Detailed and engaging but not quite complete.



The story of a Nativity play production, an addition to the Dollies series, doubles as a picture book for little ones and an introduction to stagecraft for older children.

Leech uses this volume to allow exploration of a topic through short verbal descriptions, albeit ones that use technically correct language, and color photographs of costumed dolls on custom sets, with all the details—from the hairdos to the props—inviting close study. The dolls look like young children, but each is given its own hairdo and fashion sense. The book begins with a design meeting, at which the show’s director approves the set designer’s sketches. The process continues with auditions, publicity, rehearsals, the technical dress rehearsal, the pre-show choir rehearsal and opening night, all interwoven with job descriptions for the stage manager, set designer, costume designer, sound designer, and lighting designer and crew. The playbill closes the story and doubles as the credits for the book. Readers are likely to enjoy the way the props serve to deepen understanding. While the youngest readers can be entertained by identifying items in the images, like the kazoo, recorder, xylophone, piano and drum in the sound design studio, older readers will enjoy reading the stage manager’s sticky notes and identifying the sources of the set designer’s artistic inspiration, including works by Piero della Francesca and Fra Angelico. Though the play is never named, the set design, the set, the costumes and the referenced Nativity scenes hung on the wall provide clues. The book references aspects of the theater that it doesn’t mention in words. For example, it makes a nice distinction between street clothes and costumes both in showing Mary in her pink bathrobe and slippers in her dressing room, as well as in costume on stage, and also by showing the backs of the audience members’ heads in the photograph of the performance. With all the attention to detail, including mention of the little-known role of the dramaturge, it’s odd that the book omits any reference to props or the prop master. Concessions are mentioned but not the box office, and the house manager is missing as well.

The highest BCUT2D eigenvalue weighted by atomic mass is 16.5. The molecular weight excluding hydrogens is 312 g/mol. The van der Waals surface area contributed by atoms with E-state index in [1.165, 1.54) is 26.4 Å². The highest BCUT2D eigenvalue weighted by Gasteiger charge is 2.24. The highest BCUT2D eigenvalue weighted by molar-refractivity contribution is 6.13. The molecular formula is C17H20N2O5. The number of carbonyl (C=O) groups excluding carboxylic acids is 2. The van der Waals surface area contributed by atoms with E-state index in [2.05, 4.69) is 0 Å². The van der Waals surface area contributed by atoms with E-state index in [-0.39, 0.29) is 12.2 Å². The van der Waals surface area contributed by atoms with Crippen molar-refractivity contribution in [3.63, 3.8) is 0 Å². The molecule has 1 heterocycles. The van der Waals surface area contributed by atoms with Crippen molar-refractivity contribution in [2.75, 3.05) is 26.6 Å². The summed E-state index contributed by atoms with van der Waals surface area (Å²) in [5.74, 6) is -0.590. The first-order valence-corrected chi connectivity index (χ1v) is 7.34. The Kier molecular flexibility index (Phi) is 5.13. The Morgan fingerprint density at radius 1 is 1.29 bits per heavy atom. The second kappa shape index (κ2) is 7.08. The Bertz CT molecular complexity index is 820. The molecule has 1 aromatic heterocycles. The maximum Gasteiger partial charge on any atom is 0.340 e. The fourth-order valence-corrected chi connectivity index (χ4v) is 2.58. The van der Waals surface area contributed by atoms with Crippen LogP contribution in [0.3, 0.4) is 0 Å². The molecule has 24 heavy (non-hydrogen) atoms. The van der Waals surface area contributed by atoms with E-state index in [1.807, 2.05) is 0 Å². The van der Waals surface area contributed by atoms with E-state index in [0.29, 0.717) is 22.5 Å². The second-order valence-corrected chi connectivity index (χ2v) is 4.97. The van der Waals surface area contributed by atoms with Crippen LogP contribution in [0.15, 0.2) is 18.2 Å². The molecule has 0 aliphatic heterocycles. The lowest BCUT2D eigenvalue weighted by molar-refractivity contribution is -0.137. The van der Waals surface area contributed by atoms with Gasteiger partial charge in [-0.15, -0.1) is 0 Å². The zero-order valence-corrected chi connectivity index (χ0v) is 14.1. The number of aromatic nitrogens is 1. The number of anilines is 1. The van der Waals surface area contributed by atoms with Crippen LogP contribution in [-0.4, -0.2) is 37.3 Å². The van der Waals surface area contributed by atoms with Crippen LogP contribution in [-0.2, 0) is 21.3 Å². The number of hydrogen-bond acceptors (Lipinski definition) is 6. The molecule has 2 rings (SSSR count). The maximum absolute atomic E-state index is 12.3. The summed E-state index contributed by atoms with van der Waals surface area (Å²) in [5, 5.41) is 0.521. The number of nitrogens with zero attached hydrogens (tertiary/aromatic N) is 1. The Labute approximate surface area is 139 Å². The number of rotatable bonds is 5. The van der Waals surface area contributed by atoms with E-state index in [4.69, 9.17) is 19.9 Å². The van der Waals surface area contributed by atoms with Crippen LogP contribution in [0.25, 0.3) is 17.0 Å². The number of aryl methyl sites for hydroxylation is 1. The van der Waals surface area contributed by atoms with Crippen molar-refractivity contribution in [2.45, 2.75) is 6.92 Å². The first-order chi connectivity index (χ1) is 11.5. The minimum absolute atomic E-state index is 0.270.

Detailed and engaging but not quite complete.

Pub Date: Nov. 1, 2009

ISBN: 978-0984421411

Page Count: 32

Publisher: The Home Press

Review Posted Online: Dec. 9, 2014

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The book is perfect for read-alouds, with occasional, often onomatopoeic Spanish words such as “quiquiriquí,” “tacatac” and...


Inspired by Colombian librarian Luis Soriano Bohórquez, Brown’s latest tells of a little girl whose wish comes true when a librarian and two book-laden burros visit her remote village.

Ana loves to read and spends all of her free time either reading alone or to her younger brother. She knows every word of the one book she owns. Although she uses her imagination to create fantastical bedtime tales for her brother, she really wants new books to read. Everything changes when a traveling librarian and his two donkeys, Alfa and Beto, arrive in the village. Besides loaning books to the children until his next visit, the unnamed man also reads them stories and teaches the younger children the alphabet. When Ana suggests that someone write a book about the traveling library, he encourages her to complete this task herself. After she reads her library books, Ana writes her own story for the librarian and gives it to him upon his reappearance—and he makes it part of his biblioburro collection. Parra’s colorful folk-style illustrations of acrylics on board bring Ana’s real and imaginary worlds to life. This is a child-centered complement to Jeanette Winter’s Biblioburro (2010), which focuses on Soriano.

The book is perfect for read-alouds, with occasional, often onomatopoeic Spanish words such as “quiquiriquí,” “tacatac” and “iii-aah” adding to the fun.   (author’s note, glossary of Spanish terms) (Picture book. 4-8)

Pub Date: July 12, 2011

ISBN: 978-1-58246-353-7

Page Count: 32

Publisher: Tricycle

Review Posted Online: June 6, 2011

Kirkus Reviews Issue: June 15, 2011

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This companion piece to the other fairy tales Marcia Brown has interpreted (see Puss In Boots, 1952, p. 548 and others) has the smoothness of a good translation and a unique charm to her feathery light pictures. The pictures have been done in sunset colors and the spreads on each page as they illustrate the story have the cumulative effect of soft cloud banks. Gentle.

Pub Date: June 15, 1954

ISBN: 0684126761

Page Count: 40

Publisher: Scribner

Review Posted Online: Oct. 26, 2011

Kirkus Reviews Issue: June 15, 1954

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